We Tried 10 Brands of Jarred Marinara Sauce — And We’ll Be Stocking the Winner in Our Pantries Forever

updated Feb 20, 2024
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Group photo of marinara pasta sauce.
Credit: Mackenzie Filson

Through my dad, I inherited a very Italian American step-family — the kiss-on-the-mouth-hello, 🤌-emoji using, “You put WHAT in your gravy?” kind of family. I’m grateful to have them, because they’ve properly ruined me for jarred pasta sauces forever — especially a classic like marinara. But, as I’m sure you can relate, sometimes the jarred stuff simply must do when you don’t have a Sunday to devote specifically to sauce making

Credit: Mackenzie Filson

Thankfully, the jarred pasta sauce aisle at the grocery store has exploded in the last few years, and there are even some that are chef-made (and chef-approved) that should solidly earn a spot in your pantry. For the purposes of science (and not leaving any future pasta nights up to chance), I ended up taste-testing 10 jars in total, which was just enough before my fridge shelf started to creak a bit too loudly.

In total, four of the jars were major winners, and, as you’ll find, each had their own selling points.

Quick Overview

The Best Jarred Marinara Sauces at-a-Glance

Best Jarred Marinara Sauce: Rao’s Homemade Marinara Sauce
Runner-Up: Carbone Marinara Sauce
Honorable Mention: Michael’s of Brooklyn Marinara Sauce
Best Bang-for-Your-Buck:Trader Joe’s Tomato Basil Marinara Sauce

Credit: Mackenzie Filson

Best Overall: Rao’s Homemade Marinara Sauce

By and large, most of the tomato sauce ingredient lists that were sampled looked basically identical. You’d think there’s not much taste variation, but it becomes very clear very fast how far the quality of those ingredients will get you. With this in mind, Rao’s Homemade Marinara had all those ingredients working overtime, volume 15, flavor-phasers set to stun. It’s the sauce equivalent of “Shine Theory,” improving anything it touches.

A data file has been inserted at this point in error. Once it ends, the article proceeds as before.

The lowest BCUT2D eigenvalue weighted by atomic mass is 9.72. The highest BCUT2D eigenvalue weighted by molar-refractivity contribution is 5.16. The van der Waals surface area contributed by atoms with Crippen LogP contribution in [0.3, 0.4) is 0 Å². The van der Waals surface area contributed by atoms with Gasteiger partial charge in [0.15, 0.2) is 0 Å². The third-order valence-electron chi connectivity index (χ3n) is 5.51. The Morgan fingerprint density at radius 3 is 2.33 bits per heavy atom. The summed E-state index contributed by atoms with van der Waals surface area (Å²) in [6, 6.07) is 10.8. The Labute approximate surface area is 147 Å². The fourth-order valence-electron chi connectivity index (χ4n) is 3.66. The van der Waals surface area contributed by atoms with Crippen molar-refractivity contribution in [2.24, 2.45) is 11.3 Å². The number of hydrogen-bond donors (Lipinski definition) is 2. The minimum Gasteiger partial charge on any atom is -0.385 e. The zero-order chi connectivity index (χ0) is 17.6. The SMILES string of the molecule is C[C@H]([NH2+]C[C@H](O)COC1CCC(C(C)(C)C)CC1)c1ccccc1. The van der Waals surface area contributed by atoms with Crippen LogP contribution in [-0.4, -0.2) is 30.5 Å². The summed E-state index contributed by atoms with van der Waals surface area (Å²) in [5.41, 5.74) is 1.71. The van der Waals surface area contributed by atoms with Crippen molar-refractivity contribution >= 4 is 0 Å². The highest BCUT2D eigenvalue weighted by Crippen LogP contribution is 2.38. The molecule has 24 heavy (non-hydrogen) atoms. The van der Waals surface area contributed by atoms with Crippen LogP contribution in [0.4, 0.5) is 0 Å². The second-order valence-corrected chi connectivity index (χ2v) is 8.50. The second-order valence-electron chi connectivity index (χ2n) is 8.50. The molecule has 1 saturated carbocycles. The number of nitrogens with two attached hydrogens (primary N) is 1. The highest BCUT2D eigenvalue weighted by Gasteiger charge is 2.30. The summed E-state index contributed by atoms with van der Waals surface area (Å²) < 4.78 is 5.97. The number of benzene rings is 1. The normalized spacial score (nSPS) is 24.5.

Immediately, this sauce made me go, “Wait what’s that? And that?” The flavors just kept developing, which is not something I expect in most taste tests, let alone one for marinara sauce. I kept glancing at the ingredient list, comparing and contrasting each ingredient to figure out how Rao’s Homemade made this garlic-laced, savory, basil-speckled dream of a marinara with imported Italian tomatoes. I may never know, and that’s fine. I can handle a bit of mystery, as long as I always keep a jar of this on hand. 

Buy: Rao’s Homemade Marinara Sauce, $5.30 for 24 ounces at Amazon

Credit: Mackenzie Filson

Runner Up: Carbone Marinara Sauce

Some nights you need a sauce that’s ready-to-go and ready-to-impress — a sauce that makes anyone who comes over go, “You must have spent all day on that sauce.” Well, jokes on them because Carbone’s jarred marinara can yield that same response fresh out of the jar.